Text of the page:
GR: Was there a dish that you’ve eaten that uses ingredients that would normally be wasted?

DC: My parents come from Brittany in France. There’s this fish called espadon in French. I think it’s the swordfish. The swordfish has a bad rap. You have to be careful where the swordfish comes from. But my family uses every part of it. You even use the swordfish’s spine. The next day you can grill it and the meat is amazing. If you cut it down, the marrow inside is amazing. That’s what I’m using right now at Crenn. One of the dishes incorporates that piece which is normally wasted into the dish, and it’s one of the most delicious parts of the dish.

I think when you use a dead animal, you have a responsibility to make sure you celebrate it. You can’t throw things away. It’s the same thing with vegetables. When we get vegetables from the farm, we use everything. For example, if we use a melon, we use the meat but we also use the skin to make vinegar. You have to really embrace and celebrate what you have because it’s a gift. I think everything is a gift, so when you get something you have to make sure you embrace it. But that’s just me. Not everyone does that, but I think that’s the right way to do things.


GR: It’s so poetic and so beautiful.

DC: Life is a poem. Life is poetry. Words also matter.


GR: Is there a specific restaurant in LA you love or you’re dying to try?

DC: There a lot of places I’m dying to try. I can’t say any names. I lived here for a while, and LA is a very special city in my heart. There are incredible people here that create amazing food journeys. Living in San Francisco, I can tell you right now that LA is probably one of the best place to eat in the United States.


GR: What’s your favorite noodle dish and where would you eat it?

DC: I love the way the Japanese make soba noodles with buckwheat. I think there is a similarity between the buckwheat in Brittany and Japan. It brings me back to my memories. I like the texture and taste. There are a lot of noodle places in LA. I’m not going to say which one. No, there are a lot of great places. Okay, maybe Roy Choi’s places. It’s amazing here in Downtown LA. Can we talk about Koreatown? It’s amazing! I remember the first time I went there maybe fifteen years ago. You can get anything you want here. It’s the best.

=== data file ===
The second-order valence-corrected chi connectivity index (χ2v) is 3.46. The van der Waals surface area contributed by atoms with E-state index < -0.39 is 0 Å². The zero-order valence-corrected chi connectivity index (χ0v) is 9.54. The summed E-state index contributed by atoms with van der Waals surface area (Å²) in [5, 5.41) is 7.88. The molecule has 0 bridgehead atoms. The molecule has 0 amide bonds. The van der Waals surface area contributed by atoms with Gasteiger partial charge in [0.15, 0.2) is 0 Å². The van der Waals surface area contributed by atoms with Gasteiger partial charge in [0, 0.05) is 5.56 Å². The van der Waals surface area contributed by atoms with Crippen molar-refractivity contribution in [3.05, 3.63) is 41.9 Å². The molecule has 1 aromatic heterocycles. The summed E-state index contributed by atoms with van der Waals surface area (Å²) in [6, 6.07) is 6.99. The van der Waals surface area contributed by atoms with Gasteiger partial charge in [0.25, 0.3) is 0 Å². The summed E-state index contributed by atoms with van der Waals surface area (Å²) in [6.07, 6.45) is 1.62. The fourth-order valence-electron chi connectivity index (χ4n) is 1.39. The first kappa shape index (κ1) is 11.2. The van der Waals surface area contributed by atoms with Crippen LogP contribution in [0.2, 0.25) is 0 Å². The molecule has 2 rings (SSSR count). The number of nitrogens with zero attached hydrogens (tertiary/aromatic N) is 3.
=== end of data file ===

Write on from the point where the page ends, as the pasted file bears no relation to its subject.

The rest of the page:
I just came back from Japan. It was my first time in Tokyo. I love that there are places that take one thing and they’re making it all night long. I think that’s the beauty of caring about something. I think you see that a lot in Asian culture, which I love. It could be Japanese, Korean, Chinese, Vietnamese, Thai. There is this care and history behind every dish. I think that’s beautiful.


GR: What’s next?

DC: I’m writing a memoir that will be my second book. I’m opening Bar Crenn which focuses on biodynamic and natural wine, which are also found at Petit Crenn. I just want to do things that inspire others and inspire me and you. It has to do with food but it might be outside of a restaurant. It might be a different form. It’s a platform for me. I’m lucky enough that you guys are celebrating me as a chef, but that doesn’t define me. What defines me is what I’m going to do with this platform to hopefully do good things in this world.


Checkout Dominique Crenn's restaurant's here

(Be prepared to wait for somebody to cancel their reservation. That's sometimes the only way to get a table.)